As the exits pile up, the state of the KCI Corridor continues to erode and simultaneously raise concern about its status.As you can read more about in this week’s edition, WireCo WorldGroup created another large vacancy with the announcement of plans to move its headquarters across the state line to Kansas. This has progressed from troubling to an alarming trend. What can be done?
Kansas doesn’t show any sign of ceasing its programs to offer tax breaks to companies willing to relocate from out of state. This metro area border war continues to benefit one side and hurt the other, but there doesn’t appear to be an end in sight.
Even if it does end, the damage is done.
WireCo and Dairy Farmers of America have both announced intentions to leave during the past few months. That’s two of the largest private employers in the KCI Corridor gone, creating more empty office space.
In an email last week, Platte County Economic Development Council director Alicia Stephens called the vacancy rate “too high.” There have been a few minor additions, but luring in a big-time company to fill a large space is a daunting task that will likely involve a little luck.
There’s plenty good on the development front, as we highlighted in our special Spotlight in Platte County section in this week’s edition, but it’s important to note that not all of the news is good.
The Horizons Development in southern Platte County continues to create jobs, but the loss of WireCo and DFA offsets a lot of those gains. Add in the pending Harley Davidson plant layoffs, and there’s reason for frustration.
If nothing else, further developments — positive or negative — are worth continuing to tally.
I think we have the impact of Jim Farley’s death covered throughout this issue, so I didn’t want to spend too much time here, but what a fascinating story.
I knew Farley on the periphery as child.
I am a former member of the First Christian Church, while Farley remained active in his faith at that location for many years. Nothing really stands out in my memory of our interactions, which were probably brief considering our age difference.
That’s really a shame.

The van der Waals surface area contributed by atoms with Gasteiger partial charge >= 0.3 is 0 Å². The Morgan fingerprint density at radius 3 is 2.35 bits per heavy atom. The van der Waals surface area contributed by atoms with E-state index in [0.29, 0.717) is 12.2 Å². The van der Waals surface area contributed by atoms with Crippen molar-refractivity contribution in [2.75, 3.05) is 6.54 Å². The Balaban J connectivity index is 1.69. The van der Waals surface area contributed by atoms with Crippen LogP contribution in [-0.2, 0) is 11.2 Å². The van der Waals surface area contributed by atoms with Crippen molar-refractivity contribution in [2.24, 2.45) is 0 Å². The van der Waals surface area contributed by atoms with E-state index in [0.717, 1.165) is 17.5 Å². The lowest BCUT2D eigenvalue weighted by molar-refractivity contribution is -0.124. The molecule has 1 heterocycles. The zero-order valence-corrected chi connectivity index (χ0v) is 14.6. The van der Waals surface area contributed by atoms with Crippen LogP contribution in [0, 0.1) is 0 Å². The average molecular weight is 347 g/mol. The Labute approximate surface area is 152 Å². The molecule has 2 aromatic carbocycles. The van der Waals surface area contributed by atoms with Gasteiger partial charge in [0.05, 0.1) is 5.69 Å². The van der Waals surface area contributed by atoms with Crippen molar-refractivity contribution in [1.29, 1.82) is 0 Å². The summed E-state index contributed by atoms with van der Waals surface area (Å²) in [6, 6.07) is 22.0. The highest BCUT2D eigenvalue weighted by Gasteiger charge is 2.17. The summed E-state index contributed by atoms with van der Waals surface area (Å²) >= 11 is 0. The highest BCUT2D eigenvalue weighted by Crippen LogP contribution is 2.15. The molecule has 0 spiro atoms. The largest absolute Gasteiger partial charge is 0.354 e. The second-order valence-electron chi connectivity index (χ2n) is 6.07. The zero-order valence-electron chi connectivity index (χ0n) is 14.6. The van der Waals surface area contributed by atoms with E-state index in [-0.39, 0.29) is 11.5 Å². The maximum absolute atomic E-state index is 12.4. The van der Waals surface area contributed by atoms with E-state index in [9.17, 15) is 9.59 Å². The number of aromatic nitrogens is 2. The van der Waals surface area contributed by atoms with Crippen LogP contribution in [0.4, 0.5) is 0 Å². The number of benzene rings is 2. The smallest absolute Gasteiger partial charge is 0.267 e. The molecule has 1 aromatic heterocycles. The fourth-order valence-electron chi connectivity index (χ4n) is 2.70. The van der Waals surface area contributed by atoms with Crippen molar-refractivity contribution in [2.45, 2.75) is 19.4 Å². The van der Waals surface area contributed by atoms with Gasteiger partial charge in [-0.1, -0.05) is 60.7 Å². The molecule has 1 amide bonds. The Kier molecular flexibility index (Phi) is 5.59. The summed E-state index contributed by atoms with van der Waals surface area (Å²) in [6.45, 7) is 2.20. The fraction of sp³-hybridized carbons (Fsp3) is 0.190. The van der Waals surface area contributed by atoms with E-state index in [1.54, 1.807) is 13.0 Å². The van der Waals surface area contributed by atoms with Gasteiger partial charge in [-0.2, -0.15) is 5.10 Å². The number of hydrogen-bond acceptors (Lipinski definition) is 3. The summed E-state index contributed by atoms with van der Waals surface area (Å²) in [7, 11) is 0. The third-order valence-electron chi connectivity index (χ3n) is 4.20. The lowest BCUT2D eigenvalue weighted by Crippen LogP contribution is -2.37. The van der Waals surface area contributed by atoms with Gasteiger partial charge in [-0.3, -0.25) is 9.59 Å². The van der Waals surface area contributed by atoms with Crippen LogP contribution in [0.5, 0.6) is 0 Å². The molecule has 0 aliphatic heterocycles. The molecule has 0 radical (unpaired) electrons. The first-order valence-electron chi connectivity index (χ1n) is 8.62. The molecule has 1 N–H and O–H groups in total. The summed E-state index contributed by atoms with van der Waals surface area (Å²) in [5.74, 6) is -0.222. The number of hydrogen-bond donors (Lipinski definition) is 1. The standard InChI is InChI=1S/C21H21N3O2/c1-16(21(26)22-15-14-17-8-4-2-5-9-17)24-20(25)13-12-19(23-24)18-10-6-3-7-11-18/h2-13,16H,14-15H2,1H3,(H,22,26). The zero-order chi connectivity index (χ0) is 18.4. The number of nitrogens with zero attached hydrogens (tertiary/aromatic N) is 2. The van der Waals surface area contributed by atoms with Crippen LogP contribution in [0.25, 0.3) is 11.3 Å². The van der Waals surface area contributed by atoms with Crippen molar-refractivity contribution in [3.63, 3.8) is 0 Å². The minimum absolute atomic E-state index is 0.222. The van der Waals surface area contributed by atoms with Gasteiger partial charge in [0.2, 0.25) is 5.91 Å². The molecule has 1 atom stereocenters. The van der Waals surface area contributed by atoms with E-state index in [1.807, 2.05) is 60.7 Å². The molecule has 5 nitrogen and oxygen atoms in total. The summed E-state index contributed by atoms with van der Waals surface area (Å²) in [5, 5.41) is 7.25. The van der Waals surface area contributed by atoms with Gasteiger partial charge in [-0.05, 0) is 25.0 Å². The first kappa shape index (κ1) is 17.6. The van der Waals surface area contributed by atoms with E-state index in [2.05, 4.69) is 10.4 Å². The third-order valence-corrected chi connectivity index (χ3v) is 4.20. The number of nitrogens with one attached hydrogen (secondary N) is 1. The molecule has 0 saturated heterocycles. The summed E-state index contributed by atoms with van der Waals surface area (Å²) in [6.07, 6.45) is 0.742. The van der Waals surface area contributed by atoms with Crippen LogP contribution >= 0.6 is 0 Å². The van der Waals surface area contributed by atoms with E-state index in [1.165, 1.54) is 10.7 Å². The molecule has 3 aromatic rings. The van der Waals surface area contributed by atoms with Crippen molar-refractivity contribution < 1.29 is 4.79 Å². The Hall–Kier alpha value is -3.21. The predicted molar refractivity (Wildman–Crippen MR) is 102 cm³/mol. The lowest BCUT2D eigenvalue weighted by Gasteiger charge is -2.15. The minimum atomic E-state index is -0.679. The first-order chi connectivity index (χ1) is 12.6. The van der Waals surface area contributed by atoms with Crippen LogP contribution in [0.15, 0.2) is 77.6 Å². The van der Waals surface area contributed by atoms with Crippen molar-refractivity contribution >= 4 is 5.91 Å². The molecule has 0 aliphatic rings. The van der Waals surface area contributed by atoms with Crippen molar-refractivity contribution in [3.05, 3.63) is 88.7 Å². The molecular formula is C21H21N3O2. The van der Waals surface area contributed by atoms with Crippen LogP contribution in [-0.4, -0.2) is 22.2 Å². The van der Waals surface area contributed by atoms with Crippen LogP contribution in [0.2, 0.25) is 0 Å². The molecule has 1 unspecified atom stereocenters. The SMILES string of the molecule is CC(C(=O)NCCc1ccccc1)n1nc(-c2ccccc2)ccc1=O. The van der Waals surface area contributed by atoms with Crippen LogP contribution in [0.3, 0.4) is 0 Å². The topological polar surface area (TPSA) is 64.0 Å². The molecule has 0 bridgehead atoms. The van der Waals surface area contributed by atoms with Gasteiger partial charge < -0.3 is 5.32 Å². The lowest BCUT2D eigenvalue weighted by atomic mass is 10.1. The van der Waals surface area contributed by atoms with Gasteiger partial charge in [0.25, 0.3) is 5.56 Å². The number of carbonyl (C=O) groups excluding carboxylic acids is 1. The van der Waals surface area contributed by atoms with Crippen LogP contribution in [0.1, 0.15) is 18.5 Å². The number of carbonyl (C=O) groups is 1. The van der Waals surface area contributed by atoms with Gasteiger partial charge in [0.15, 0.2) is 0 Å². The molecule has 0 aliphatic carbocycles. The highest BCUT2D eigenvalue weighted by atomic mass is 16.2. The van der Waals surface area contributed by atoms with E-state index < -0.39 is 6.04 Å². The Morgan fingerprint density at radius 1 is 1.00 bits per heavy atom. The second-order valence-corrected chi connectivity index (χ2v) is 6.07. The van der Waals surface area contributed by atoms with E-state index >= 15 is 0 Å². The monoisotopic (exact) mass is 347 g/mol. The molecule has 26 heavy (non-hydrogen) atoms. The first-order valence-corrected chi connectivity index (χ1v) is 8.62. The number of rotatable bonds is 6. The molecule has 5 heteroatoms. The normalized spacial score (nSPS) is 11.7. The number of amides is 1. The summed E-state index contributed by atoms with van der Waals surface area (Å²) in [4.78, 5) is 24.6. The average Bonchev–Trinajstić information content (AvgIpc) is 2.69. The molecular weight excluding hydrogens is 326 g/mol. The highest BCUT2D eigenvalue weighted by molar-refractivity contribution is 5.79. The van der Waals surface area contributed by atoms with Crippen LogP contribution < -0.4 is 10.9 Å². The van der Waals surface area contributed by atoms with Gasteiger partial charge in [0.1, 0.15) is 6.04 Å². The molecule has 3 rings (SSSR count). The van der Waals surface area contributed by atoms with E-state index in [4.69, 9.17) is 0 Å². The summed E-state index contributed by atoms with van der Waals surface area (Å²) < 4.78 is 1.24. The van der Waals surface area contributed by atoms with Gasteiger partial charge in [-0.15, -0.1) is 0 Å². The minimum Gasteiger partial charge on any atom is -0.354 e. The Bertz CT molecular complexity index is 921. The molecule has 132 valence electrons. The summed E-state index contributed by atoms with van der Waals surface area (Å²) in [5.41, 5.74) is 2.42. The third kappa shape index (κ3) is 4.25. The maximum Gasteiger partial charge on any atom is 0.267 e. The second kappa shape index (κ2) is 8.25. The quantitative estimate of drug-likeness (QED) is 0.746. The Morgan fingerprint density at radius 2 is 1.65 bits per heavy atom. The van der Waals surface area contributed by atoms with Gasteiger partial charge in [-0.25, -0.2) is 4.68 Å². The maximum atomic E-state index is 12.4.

From what I’ve heard and researched, I crossed paths with an extremely interesting and influential person and never really knew. I certainly gathered a greater understanding of what he meant to Platte City and all of Platte County while writing my story this week.
I truly hope the words do the man justice.
The Platte County R-3 School District has a lot to do in a short time, at least viewed through the idea of construction and renovations to get multiple buildings ready for occupancy in little more than a year.
Boundary lines need drawn to separate the two Platte City elementary school populations. Teachers must be shuffled. Rising Star will need to be closed, and the historic building’s future decided.
In a conversation with superintendent Dr. Mike Reik this week, we chatted about the future, and there’s much more to know when it comes to extended future of the district’s master plan. There’s some pretty fascinating concepts when trying to consider the long-term future of a district far from finished growing. I plan to delve more into that in the coming months and try to bring the readers a comprehensive look at what the district has in mind.
One major note for now involves the renovation of Paxton School.
The creation of the second elementary school opens up Paxton for high school occupancy. Currently, Paxton serves only fourth and fifth grade students from the north part of the district.
The plan for Paxton as it relates to the recent tax levy voters approved in the April 7 general municipal election is to have high school students using the building in 2016-17. However, that doesn’t mean it will be connected to the existing high school.
Reik said the school will likely keep the Paxton name, but the $29-million project the levy funds will not include construction of a connecting hall from the south end of the building to what might become known as the Paxton Annex or something similar.
I found that to be a key point.
That helped prompt further discussion which showed that officials can now release more details about the long-range plan to the public. That does include a connection in the future, by the way.
I plan to talk about that and plenty more once I can get around to doing more research and truly diving into the details.
I survived my short vacation. Three whole days with no cell service, indoor plumbing or showers.
Yes, my wife was excited to smell me when I returned Sunday afternoon.
The Jack’s Fork River in southern Missouri provides plenty of beautiful natural scenery. I’m always amazed by the bluffs.
One thing that didn’t amaze me on this trip?
An idiot had apparently repelled down the side of Chalk Bluff, the most scenic on the stretch we floated, and spray painted “WHA THE HELL?” in large letters using green and orange spray paint.
What the hell?
What kind of idiot goes through that much trouble on a humongous rock face, putting his or herself in danger, to deface nature like that? Even in the wilds of Missouri, I received a reminder that people can be really, really dumb.
Ross Martin is publisher of The Citizen. He may be reached via email at firstname.lastname@example.org. Follow him on Twitter: @Citizen_Ross.